• PRO-TIP: Pay close attention during this step and do not heat the oil very high. The oil and crushed pepper flakes essentially need to be heated together over a low heat and only very briefly. If the oil becomes too hot, it may damage the oil and the pepper flakes may burn. Be mindful that olive oil has a low smoking point and if heated too high for too long, its flavor can change.
Crushed red pepper about to be added to pot with oil.
Pot of finished spicy oil with several empty jars in background.
  • Let oil cool completely. Use a funnel to pour into clean, dry, airtight jars. Store in a cool, dark place and use within one to two months. Before using, stir the chili flakes and oil together to distribute the heat of the oil evenly. That’s it!
    • PRO-TIP: This spicy oil can also be stored in the refrigerator for an extended shelf-life. The extra-virgin olive oil will solidify and become cloudy in the refrigerator, fyi. Bring the oil to room temperature before using.
Three small glass jars being filled with Italian chili oil.
Ladle of olio di peperoncino being poured into a funnel over a glass jar.

Frequently Asked Questions

Here are answers to some frequently asked questions about this Italian Chili Oil recipe:

Is it necessary to heat the oil?

Actually, no it is not. But, that is a different recipe and technique. In Italy and in many recipes, whole and/or crushed hot peppers are simply combined with extra-virgin olive oil and then left to sit together for a few weeks until the oil has become thoroughly infused with the heat of the peppers.
 
But, I actually make my spicy pepper oil the way that my mom made hers–by gently heating the crushed dried peppers and oil together briefly on a low heat to more quickly infuse the flavors. It’s a technique that has worked perfectly for years, and, this way, you can enjoy the oil right away!

How do I store the oil and how long does it last?

Since we are not using any fresh ingredients in this recipe, it is perfectly acceptable to hold it at room temperature for one to two months. Keep it away from heat and light as both will shorten the shelf-life.
 
Keep in mind that olive oil (and all oils) become rancid over time. So, it is best to do a quick inspection before using the chili oil if it has been around for awhile. I just do this by smelling the oil to see if it has turned rancid. The North American Olive Oil Association says that rancid oil smells like “crayons, wet carboard, sawdust or putty”. I am not sure about that, but once I learned what rancid oil smells like, I could not un-smell it and became very sensitive to its odor, which I could best describe as sour and musty. If you think your oil has become rancid, discard it.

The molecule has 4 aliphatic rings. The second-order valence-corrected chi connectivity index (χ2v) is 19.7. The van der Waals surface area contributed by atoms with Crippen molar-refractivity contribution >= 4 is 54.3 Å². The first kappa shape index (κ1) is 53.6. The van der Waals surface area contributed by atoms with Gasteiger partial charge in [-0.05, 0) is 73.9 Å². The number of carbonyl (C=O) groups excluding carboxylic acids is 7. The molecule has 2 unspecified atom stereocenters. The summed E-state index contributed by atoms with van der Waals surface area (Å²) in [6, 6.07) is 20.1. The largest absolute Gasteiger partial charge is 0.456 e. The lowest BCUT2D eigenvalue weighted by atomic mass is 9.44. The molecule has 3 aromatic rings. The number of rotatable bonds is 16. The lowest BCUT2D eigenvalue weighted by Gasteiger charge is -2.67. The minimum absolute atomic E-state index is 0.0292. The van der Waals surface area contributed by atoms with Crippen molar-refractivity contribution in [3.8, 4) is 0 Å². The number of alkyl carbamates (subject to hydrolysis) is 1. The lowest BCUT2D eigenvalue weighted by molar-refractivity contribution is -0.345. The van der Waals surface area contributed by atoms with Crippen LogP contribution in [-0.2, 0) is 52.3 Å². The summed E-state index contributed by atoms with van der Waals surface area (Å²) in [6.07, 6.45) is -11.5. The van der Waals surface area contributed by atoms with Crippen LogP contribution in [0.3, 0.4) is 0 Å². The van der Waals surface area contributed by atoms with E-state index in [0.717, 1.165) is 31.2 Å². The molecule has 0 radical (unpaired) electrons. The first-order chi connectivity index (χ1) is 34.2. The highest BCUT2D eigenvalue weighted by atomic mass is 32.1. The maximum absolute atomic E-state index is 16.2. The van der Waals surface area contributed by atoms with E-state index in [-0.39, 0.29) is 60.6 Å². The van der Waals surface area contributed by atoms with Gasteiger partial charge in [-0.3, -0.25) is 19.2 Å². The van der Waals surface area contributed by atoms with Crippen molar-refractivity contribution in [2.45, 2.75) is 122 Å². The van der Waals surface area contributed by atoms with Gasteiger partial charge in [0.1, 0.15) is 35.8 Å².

You can also store Italian Chili Oil in the refrigerator for an extended shelf-life. The extra-virgin olive oil will solidify and become cloudy in the refrigerator, fyi. Bring the oil to room temperature before using. I do not recommend freezing Italian Chili Oil.

What is the best type of oil to use for Italian Chili Oil?

I use extra virgin olive oil in this recipe. Having said this, you do not need to use a super-premium or expensive bottle for it. While it is important to use a flavorful olive oil, the most prominent flavor in this condiment is the heat. So, the delicate flavor of a very high-end, extra-virgin olive oil will likely become masked.
 
Having said this, I have been known to cut the extra-virgin olive oil in this recipe by up to 25% with non-extra virgin olive oil or even a neutral oil like avocado oil in a pinch. It works perfectly fine!

Close-up of finished Italian chili oil on spoon.

How to Use this Spicy Pepper Oil

There are not many things that I don’t love accenting with a little Italian hot pepper oil. I suggest always keeping a small jar of it on the table for everyone to drizzle as they please at any time! Having said this, here are a few of my favorites foods to add it to:

  • Any plate of pasta
  • Pizza or Pizzaiola Pasta!
  • Avocado toast
  • Frittatas, scrambled eggs, sunny-side up eggs–in fact, all eggs!
  • Caprese salad
  • Tomato bruschetta
  • Chinese food, especially noodle dishes and dumplings
  • As a dipping oil for some crusty Italian bread
  • Grilled meats and vegetables
  • All types of meatballs, including meatless meatballs!
  • I even have a friend that I gifted a jar to and he mixed the whole jar with some spaghetti and sautéed garlic for a very spicy version of spaghetti aglio e olio!
  • It’s also great added to any marinade to spice things up!
Italian Chili Oil being drizzled over a bowl of crab pasta sauce with spaghetti.

Recipe Variations for Italian Chili Oil

You can experiment with different ethnic varieties of chili peppers in this recipe to achieve varying flavors and heat levels. But, take care to not add any fresh ingredients to it unless you store it in the refrigerator and use it within a short period of time.